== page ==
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Applying for Large Grants

Posted on January 27, 2012

David Shurtleff (bio) examines why and when a researcher should pursue a center grant.


So you're asking about applying for large, multi-project grants like a center grant, a program project grant. For early career investigators, of course, I would advise against leading such an effort at that stage of their career. It's very complicated, it requires a lot of effort, a lot of time managing, that's time away from doing your research, and as an early career investigator you really need to be in the lab generating research and publishing papers to accelerate your career.

If you are, though, in a position at some point in the future to generate a multi-project grant like a center grant or a program project, there's a lot of things to consider in terms of why would you use that mechanism relative to just, say, the standard R01? Is there something about the research question you're asking? Is it something about the fact that you need a multi-disciplinary team around a particular theme that requires a complex mechanism like a program project or a center grant?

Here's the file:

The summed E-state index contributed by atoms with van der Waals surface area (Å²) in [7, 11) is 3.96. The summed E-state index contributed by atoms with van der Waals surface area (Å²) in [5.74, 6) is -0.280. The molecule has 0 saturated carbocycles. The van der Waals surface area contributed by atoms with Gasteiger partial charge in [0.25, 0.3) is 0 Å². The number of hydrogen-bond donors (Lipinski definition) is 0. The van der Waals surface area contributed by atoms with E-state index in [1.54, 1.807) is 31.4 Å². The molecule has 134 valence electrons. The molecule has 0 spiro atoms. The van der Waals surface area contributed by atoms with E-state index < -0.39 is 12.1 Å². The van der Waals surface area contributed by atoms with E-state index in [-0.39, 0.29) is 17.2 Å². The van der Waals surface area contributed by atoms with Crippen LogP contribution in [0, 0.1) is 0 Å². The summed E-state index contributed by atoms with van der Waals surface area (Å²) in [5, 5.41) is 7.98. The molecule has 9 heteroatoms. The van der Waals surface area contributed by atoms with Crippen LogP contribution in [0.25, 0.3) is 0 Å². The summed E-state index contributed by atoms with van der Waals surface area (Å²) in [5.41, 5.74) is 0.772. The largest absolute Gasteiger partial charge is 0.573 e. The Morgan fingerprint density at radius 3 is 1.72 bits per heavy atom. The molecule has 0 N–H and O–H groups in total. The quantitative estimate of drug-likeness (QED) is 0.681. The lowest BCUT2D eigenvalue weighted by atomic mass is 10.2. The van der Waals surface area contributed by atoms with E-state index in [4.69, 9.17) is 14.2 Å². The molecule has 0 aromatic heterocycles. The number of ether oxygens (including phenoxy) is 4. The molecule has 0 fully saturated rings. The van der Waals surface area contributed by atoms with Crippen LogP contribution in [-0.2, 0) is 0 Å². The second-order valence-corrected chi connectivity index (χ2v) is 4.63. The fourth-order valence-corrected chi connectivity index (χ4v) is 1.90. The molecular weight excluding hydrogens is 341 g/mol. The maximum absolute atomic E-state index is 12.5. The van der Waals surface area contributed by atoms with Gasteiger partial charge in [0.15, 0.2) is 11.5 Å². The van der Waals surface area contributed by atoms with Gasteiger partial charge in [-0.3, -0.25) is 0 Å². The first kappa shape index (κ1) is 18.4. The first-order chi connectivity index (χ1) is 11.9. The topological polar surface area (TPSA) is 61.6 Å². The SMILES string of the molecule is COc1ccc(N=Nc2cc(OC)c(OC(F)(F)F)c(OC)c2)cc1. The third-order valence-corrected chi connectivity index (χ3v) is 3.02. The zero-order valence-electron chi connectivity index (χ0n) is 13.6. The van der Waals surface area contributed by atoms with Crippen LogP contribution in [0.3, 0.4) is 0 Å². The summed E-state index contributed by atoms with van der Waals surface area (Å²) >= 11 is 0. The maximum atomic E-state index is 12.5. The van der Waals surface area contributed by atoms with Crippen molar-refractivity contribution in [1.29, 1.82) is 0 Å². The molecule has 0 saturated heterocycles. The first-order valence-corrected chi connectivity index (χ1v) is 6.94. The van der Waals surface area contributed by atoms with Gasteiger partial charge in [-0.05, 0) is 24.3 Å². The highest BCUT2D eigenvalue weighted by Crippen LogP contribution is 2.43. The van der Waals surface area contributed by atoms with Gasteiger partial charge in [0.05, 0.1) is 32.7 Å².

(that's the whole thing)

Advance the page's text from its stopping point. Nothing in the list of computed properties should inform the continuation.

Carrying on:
And again it gets back to finding the right collaborators, asking the right question. Is there synergy among the team? Is the whole greater than the sum of its parts kind of thing is one question you would ask in terms of developing. Is it really thematic? Is there a reason you want to bring this group together to solve a complex problem? What would that be?

Of course, then you would have to talk to NIH program staff because typically these grants are over $500,000 direct costs per year, and once you reach that threshold, the $500,000 direct costs per year, you need NIH approval to actually submit the application. Because of the amount of money involved it requires a higher bar and more contact with programs to actually get that approval before you can submit the application.

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Excerpted from an interview with the researcher conducted at the 2011 NHSN Conference held in Miami, FL.


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